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10-04-2011


A Walk of Faith in Service with Mountain Outreach

 


On a recent Mountain Outreach project, Dr. Leskiw is seen here working with students and the community in constructing a porch for a family in Williamsburg.

Testimony and wisdom through the eyes of Dr. Christopher Leskiw, a professor in the History and Political Science Department at University of the Cumberlands in Williamsburg, Ky. Leskiw routinely volunteers his time and talents to the mission based Mountain Outreach organization on nights, weekends, University breaks, and each summer as the program and its volunteers attempt to make a difference through Christ for the people of Appalachia.

Williamsburg, Ky. I had just stepped foot on solid ground again when it was made abundantly clear to me that I would need to make yet another trip back up the ladder. It was July, it was over 100 degrees, and we were laying a black shingle roof. My boots stuck to the shingles as I walked over the roof to assess the damage. The reason for my quick return to the roof was a simple and innocent enough question, ‘do we have any more shingles?’ The problem for me was the person asking the question, “Zac” an energetic 13 year old who was caught between two worlds. One world where as a child you could fool around and be cute and another world where you were a teenager that had to seem cool at all times. Zac was at this awkward stage where he would laugh at inappropriate times and try to capture the attention of some girls in his youth group who had traveled to aid Mountain Outreach (MO) in their construction ministry. I was supervising a 30 plus member youth group in the construction of a porch deck, roof, and a whole interior renovation of a home. It seemed that every job Zac did that week turned out to be a disaster in my eyes. So I had brought him in close to me and put him to work shingling the new roof. Zac consistently – though not purposefully- destroyed shingle after shingle as he put nails in the wrong place, cut through existing shingles, etc. My patience was gone, yet God helped me hold my tongue and instead pass Zac a new nail or shingle.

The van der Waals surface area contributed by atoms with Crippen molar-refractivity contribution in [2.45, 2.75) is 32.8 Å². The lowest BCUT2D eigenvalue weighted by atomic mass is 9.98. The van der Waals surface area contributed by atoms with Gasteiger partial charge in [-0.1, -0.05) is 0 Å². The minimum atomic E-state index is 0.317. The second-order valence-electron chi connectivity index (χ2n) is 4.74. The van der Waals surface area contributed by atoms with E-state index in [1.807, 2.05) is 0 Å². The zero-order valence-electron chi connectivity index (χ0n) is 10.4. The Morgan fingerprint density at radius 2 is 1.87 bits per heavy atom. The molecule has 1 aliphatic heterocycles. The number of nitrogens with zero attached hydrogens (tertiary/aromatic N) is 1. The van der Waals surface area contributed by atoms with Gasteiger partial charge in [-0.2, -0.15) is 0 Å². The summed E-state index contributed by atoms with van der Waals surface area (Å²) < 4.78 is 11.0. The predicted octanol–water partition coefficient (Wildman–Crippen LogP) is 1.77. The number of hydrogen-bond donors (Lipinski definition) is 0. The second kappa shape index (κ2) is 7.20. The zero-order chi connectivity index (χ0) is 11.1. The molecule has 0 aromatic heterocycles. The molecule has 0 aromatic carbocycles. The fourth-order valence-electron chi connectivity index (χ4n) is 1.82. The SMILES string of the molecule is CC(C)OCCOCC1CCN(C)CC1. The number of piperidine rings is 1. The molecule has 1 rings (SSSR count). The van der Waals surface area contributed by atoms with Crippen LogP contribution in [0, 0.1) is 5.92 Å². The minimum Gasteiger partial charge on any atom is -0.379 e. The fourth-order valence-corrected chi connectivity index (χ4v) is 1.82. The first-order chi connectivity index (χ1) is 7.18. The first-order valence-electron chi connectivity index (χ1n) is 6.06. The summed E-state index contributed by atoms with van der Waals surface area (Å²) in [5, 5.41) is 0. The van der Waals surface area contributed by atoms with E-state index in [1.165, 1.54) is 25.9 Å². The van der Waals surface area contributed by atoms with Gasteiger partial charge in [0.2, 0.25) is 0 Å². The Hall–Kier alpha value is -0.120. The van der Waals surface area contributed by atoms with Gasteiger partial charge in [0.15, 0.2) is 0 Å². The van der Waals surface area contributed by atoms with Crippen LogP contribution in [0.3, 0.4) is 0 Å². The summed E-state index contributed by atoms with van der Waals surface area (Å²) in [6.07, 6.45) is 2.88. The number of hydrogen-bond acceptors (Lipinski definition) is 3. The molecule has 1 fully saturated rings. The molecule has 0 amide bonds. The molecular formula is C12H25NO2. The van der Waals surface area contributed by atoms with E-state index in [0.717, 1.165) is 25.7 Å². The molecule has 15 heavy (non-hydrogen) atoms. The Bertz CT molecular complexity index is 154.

When it came time for this youth group to leave, they gathered for one last devotion session. The Pastor provided some time for students to speak and share how God had acted in their lives during this mission trip, Zac stood but couldn’t get the words out due to his emotions. He stood and tears ran down his face and his voice squeaked. Finally, he could share his heart, and in an instant, I was brought to tears with him. You see, Zac’s dad was killed in Iraq a few months prior to this mission trip, and Zac said he hated God and didn’t want to come to Kentucky to serve the Lord. Yet with every nail he bent and shingle that had to be torn off, he saw God’s presence in his life when someone from MO would say ‘that’s not a big deal’ and give him another nail or another shingle. I had totally missed the point of God including me in His plans to serve His Kingdom.

Here I thought I was doing His will by managing a large construction site and praying at the start and finish of projects. What I had not done was to focus on showing His Love. There were always those MO college students who would show that love to the homeowners or the mission teams that were helping us, but I thought it was my job to just be the construction guy. I was wrong. Those few words Zac had spoken had humbled me and drew me closer to Christ as I begged for forgiveness for having the wrong intentions all this time- to build a house, instead of building His Kingdom. After that day, the quote from Psalm 127 that is on the back of all MO T-shirts -“Unless the Lord builds the house, They labor in vain who built it” -had new meaning to me. I’m not going to say I have it all worked out now, but I do know that the service opportunities provided by Mountain Outreach have changed my life and my walk of faith.